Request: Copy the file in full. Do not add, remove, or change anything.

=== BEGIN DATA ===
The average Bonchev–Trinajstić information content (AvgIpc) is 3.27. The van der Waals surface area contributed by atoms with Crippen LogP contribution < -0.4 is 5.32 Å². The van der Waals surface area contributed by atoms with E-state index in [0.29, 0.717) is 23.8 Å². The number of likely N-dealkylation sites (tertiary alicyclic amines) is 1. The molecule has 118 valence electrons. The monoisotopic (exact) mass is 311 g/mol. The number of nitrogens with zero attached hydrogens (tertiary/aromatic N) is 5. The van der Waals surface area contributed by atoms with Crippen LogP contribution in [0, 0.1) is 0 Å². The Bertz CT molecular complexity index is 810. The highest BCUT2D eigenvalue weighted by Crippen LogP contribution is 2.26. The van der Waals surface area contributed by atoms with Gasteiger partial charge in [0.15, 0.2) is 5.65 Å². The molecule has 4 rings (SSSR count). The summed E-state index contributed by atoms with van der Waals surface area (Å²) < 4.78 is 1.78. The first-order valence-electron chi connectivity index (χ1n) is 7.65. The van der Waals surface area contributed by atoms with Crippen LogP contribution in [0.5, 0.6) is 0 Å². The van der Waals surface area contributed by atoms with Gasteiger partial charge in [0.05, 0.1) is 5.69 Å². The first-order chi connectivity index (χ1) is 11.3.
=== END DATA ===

The average Bonchev–Trinajstić information content (AvgIpc) is 3.27. The van der Waals surface area contributed by atoms with Crippen LogP contribution < -0.4 is 5.32 Å². The van der Waals surface area contributed by atoms with E-state index in [0.29, 0.717) is 23.8 Å². The number of likely N-dealkylation sites (tertiary alicyclic amines) is 1. The molecule has 118 valence electrons. The monoisotopic (exact) mass is 311 g/mol. The number of nitrogens with zero attached hydrogens (tertiary/aromatic N) is 5. The van der Waals surface area contributed by atoms with Crippen LogP contribution in [0, 0.1) is 0 Å². The Bertz CT molecular complexity index is 810. The highest BCUT2D eigenvalue weighted by Crippen LogP contribution is 2.26. The van der Waals surface area contributed by atoms with Gasteiger partial charge in [0.15, 0.2) is 5.65 Å². The molecule has 4 rings (SSSR count). The summed E-state index contributed by atoms with van der Waals surface area (Å²) < 4.78 is 1.78. The first-order valence-electron chi connectivity index (χ1n) is 7.65. The van der Waals surface area contributed by atoms with Crippen LogP contribution in [0.5, 0.6) is 0 Å². The van der Waals surface area contributed by atoms with Gasteiger partial charge in [0.05, 0.1) is 5.69 Å². The first-order chi connectivity index (χ1) is 11.3.